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What makes a good friend?
The first thing that springs to mind is someone who’s “always there”—a person perpetually available to others. Someone who will answer your call day and night, rain or shine.
That’s what I understand the gold standard of friendship to be, and I fail miserably at it.
I don’t consciously choose to be a “bad” friend. It happens because I can’t, try as I might, summon the energy to be available upon request. I feel guilty about this. And I wonder why I am the way I am, when it feels like so many other women are in eternity circles of sisterly support.
My inability to show up, however, doesn’t apply to the big moments—the losses, bereavements, the breakups, nor does it mean I’m not there for people at all. I’d like to think that when it counts, I’m at people’s sides. But, what I struggle with is being an ad hoc sounding board for the day-to-day.
This sounds harsh—but it’s true.
Sometimes, when the phone rings, I can virtually smell my mind short-circuiting as expectation grinds. I want to help, I want to fulfill the BFF role, but I just can’t. I’ve always felt huge guilt about this.
Acting as a balm to my perceived selfishness is the realization that I’m an introvert. My equanimity through lockdown has proved it. This goes some way to explaining why I struggle with the banalities of “always” being there.
I, like many introverts, invest huge energy in every conversation I have. Small talk doesn’t feature in my repertoire. It’s straight to politics, philosophy, personal issues, and existentialism, as soon as I’ve dispensed with “how are you?”
When a friend comes to me with a dilemma, I don’t just listen. I get into the trenches with them, analyze the issue from all possible angles, and emerge with a worse case of trench foot than they do. Because I become so involved and take on other people’s emotions, I can’t have these conversations often. Particularly not on the phone.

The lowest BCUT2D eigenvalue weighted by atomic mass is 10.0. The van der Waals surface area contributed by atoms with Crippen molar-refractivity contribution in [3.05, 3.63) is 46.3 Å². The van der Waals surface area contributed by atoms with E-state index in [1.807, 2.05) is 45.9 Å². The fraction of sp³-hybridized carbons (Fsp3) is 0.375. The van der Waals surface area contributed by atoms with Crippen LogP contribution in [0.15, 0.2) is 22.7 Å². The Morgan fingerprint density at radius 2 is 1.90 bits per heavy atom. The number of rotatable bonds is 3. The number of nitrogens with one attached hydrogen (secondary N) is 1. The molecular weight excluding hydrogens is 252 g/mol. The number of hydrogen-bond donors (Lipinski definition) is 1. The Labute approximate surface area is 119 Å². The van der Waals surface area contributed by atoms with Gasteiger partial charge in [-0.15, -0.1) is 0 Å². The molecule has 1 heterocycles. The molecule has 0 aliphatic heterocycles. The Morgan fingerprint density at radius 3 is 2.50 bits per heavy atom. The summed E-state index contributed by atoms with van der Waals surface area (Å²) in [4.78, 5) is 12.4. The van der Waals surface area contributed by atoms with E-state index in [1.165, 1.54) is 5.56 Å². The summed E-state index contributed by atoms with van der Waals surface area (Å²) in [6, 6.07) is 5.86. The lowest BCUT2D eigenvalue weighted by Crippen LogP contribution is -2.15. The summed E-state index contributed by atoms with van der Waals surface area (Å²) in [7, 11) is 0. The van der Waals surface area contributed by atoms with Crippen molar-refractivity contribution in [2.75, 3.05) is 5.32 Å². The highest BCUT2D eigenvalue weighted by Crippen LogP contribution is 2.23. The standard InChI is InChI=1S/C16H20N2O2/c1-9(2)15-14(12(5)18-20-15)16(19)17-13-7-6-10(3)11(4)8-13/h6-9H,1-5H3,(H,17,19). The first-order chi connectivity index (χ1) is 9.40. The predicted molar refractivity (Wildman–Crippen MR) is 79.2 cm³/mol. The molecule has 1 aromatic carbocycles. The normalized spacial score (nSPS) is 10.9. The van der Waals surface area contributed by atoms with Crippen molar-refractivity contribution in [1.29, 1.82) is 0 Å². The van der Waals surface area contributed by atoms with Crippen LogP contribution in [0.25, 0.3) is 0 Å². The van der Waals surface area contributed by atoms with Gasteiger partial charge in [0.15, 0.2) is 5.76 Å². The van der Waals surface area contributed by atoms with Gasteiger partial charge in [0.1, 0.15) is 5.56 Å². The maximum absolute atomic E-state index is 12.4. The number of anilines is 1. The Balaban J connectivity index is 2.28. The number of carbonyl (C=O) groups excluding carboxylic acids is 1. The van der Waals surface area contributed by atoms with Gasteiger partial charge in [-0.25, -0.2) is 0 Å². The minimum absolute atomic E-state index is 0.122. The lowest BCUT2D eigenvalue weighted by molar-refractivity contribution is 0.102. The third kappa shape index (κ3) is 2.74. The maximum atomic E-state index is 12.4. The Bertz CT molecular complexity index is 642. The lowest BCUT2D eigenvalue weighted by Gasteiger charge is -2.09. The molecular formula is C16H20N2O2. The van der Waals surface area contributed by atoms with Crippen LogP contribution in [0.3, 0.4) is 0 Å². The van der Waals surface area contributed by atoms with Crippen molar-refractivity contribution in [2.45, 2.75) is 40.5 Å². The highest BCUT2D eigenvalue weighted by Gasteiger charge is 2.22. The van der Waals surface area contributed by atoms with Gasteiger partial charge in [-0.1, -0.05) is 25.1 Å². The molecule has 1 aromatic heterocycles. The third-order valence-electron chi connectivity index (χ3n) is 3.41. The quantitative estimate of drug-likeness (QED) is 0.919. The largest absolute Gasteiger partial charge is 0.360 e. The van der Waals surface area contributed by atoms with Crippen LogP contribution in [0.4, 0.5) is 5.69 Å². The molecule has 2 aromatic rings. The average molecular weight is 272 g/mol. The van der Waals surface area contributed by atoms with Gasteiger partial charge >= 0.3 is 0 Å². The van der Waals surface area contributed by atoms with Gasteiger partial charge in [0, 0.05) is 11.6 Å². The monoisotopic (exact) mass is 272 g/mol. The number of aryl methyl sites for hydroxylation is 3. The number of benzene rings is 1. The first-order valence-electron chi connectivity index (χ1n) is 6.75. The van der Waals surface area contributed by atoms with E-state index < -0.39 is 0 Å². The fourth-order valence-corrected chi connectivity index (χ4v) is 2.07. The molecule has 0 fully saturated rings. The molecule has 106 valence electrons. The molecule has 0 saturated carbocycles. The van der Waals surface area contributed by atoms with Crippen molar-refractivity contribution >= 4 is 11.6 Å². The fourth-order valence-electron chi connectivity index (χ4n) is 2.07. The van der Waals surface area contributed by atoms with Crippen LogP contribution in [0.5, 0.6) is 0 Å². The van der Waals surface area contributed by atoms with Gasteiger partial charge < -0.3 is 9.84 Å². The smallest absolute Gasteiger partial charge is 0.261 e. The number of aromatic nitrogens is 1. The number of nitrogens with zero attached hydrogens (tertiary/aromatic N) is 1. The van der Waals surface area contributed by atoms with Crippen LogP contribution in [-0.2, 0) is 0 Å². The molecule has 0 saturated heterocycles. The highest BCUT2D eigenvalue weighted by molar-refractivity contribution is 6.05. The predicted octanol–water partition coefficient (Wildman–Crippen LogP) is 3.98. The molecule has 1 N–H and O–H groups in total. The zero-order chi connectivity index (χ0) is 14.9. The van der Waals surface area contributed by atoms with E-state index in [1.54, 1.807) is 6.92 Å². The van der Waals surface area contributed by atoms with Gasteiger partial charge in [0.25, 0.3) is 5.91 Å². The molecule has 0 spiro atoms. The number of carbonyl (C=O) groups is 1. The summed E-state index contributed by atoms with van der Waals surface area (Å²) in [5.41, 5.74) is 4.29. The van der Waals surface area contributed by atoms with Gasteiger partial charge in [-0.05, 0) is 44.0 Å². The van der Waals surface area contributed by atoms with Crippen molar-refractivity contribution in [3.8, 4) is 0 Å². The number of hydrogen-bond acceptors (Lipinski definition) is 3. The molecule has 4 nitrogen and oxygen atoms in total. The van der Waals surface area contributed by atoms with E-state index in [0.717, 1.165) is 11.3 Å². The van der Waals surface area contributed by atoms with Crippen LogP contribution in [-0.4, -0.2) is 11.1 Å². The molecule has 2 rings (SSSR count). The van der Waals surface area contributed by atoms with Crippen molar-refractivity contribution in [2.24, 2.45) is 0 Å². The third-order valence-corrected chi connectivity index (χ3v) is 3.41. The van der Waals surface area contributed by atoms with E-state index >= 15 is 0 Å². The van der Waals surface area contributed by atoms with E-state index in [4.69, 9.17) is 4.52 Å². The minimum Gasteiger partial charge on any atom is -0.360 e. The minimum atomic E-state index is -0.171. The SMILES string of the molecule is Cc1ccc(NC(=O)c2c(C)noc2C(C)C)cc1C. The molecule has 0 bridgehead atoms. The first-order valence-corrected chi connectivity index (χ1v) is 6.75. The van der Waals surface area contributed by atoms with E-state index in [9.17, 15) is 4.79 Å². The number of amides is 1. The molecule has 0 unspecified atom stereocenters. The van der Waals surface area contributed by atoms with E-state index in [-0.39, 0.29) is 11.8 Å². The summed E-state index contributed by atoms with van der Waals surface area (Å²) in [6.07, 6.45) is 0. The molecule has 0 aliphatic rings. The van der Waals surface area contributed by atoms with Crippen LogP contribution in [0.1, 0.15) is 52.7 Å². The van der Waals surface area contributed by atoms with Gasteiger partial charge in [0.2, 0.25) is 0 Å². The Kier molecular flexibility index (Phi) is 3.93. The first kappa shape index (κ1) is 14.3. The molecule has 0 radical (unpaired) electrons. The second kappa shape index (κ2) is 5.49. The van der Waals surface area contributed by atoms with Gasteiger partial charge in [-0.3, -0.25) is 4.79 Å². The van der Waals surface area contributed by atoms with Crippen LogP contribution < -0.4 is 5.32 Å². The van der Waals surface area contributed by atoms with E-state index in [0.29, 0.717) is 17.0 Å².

So, there you go—introversion is my excuse for being a sh*t friend.
Still, this seems like a cop-out. But, I’m pondering whether there’s a bigger issue at play than where I sit on the introversion or extroversion spectrum. I’ve spent a lot of time recently thinking about the notion of “always” being there, and questioning how reasonable and realistic it really is.
Being a people pleaser, I’ve always taken this quite literally and just accepted it. Now, I’m digging into my underlying beliefs, though I can see that I’ve basically believed it meant putting someone on par with myself, disregarding my own needs to meet those of others, and dropping everything to be there for someone, as many times a week or month as that may be. If you’re always going to be present, regardless of the weather, essentially, this is what you’d need to do.
Writing this now, I can see this is pretty ridiculous. I wonder why I’ve never been able to meet the standard—perhaps a part of me knew it was outrageous. The only person that should play this role in your life is a parent. And a partner, but only to a certain extent.
Friends should be there for one another, no doubt. But this notion of always being there is a hangover from our early years. The mantra is a simple way for parents to explain to children what the values of friendship are.
As we age and our priorities diversify, if we don’t question and redefine this childhood idea we may find ourselves overloaded. If you’re anything like me, prone to minimizing your own needs, you may end up setting the bar far too high and punishing yourself, as I have, when you don’t reach it.
I’m starting to realise that always being there doesn’t necessarily mean always being available. It can also mean always standing by someone. Always being loyal. Always empathising. Always being present in their life. Always seeing the best in them. There are plenty of ways to always be there for someone that don’t involve disproportionate sacrifice on your part.
It’s liberating to understand that I can put up my own needs first, and be a good friend at the same time.
It’s all about boundaries. The best friendships have them, and the best friends understand why you need them.